DOJ Seal

Department of Justice

U.S. Attorney's Office
Eastern District of California

For Immediate Release

Thursday, February 15, 2018
McGregor W. Scott
, United States Attorney
Contact: Deb Duckett-Morris

Three Stockton Men Indicted for Trafficking in Firearms

Federal Law Enforcement Highlights Recent Efforts to Combat Illegal Firearms Trafficking

SACRAMENTO, Calif. — A federal grand jury returned an indictment today against Stockton residents Arturo Napoles, 29; Raymond Morin, 31; and Raul Diaz, 23, charging them with unlawful dealing in firearms, U.S. Attorney McGregor W. Scott announced. Napoles was also charged with 19 counts of being a felon in possession of a firearm, five counts of possession of a machinegun, two counts of distribution of methamphetamine, and one count of distribution of cocaine.

U.S. Attorney McGregor W. Scott said, “The illegal manufacture and trafficking of firearms poses a serious threat to our communities. Because of this threat, the U.S. Attorney’s Office has prioritized the prosecution of these crimes, and through our partnership with the ATF and local law enforcement, we have managed to seize large amounts of contraband weapons and to bring those who inject them into the community to justice. We are committed to keeping our communities safe by continuing these partnerships and focusing on cases like the one indicted today.”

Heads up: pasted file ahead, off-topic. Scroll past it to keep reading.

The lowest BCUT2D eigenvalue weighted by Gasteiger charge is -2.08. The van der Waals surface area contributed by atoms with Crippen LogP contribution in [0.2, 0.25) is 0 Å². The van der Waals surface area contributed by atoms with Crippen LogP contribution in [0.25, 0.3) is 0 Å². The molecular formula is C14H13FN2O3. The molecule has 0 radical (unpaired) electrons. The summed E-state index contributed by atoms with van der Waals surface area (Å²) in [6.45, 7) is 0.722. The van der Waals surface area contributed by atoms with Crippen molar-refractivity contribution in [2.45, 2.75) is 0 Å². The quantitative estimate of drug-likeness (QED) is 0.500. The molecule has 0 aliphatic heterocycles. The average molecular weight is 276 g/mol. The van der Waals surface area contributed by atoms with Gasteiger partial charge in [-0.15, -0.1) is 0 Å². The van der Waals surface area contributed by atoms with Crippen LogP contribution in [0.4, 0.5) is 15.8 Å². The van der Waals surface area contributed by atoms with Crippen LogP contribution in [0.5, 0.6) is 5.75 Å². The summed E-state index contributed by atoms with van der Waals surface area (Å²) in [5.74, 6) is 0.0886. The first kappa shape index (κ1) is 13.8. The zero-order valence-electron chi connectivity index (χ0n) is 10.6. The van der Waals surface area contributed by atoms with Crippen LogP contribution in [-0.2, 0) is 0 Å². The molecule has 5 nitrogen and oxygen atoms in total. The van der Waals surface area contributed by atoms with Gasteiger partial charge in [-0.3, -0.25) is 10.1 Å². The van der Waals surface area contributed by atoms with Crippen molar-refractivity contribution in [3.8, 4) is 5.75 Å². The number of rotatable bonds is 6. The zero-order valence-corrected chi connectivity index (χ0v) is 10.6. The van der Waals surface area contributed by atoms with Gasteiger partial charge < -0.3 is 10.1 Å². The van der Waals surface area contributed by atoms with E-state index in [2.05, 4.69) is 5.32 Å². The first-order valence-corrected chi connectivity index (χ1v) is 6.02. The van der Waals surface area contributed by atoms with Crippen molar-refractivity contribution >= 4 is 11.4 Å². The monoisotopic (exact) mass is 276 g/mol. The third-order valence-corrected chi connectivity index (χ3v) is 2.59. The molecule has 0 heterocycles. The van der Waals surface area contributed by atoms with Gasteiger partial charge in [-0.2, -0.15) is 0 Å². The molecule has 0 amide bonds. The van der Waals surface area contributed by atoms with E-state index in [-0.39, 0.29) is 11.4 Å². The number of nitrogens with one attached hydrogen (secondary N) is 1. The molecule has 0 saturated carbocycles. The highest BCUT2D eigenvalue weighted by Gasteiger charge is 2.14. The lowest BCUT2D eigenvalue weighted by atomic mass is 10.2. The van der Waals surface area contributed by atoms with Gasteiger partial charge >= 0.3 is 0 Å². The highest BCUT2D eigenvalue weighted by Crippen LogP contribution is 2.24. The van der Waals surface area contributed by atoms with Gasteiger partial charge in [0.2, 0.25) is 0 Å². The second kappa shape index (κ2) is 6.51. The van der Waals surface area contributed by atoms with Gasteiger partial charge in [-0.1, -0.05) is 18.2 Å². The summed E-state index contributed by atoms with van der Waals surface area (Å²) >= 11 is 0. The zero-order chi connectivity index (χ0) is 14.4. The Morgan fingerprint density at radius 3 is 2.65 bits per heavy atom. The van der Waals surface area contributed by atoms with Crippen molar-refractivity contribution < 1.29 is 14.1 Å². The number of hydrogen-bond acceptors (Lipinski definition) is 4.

“At ATF we are committed to making all our communities a safe place,” said Special Agent in Charge Jill Snyder, San Francisco Field Division, Bureau of Alcohol, Tobacco, Firearms and Explosives. “Firearms trafficking is a dangerous activity. It results in guns ending up in the hands of criminals and gang members who engage in criminal activity regardless of whether that endangers lives. It only takes one round from one gun to end a life. Our efforts to combat gun related crime has spanned across the district. From 2016 to 2018, ATF agents seized 1,890 firearms within Stockton, Fresno and Sacramento areas. That is 1,890 that were involved in criminal activity and are now off the streets of our community.”

Stockton Police Chief Eric Jones stated: “The results of this investigation made Stockton a safer community. I’m committed to these types of operations and investigations with our Federal law enforcement partners because getting gang members, violent criminals, weapons, and narcotics off our streets is an on-going process to make Stockton the best it can be.”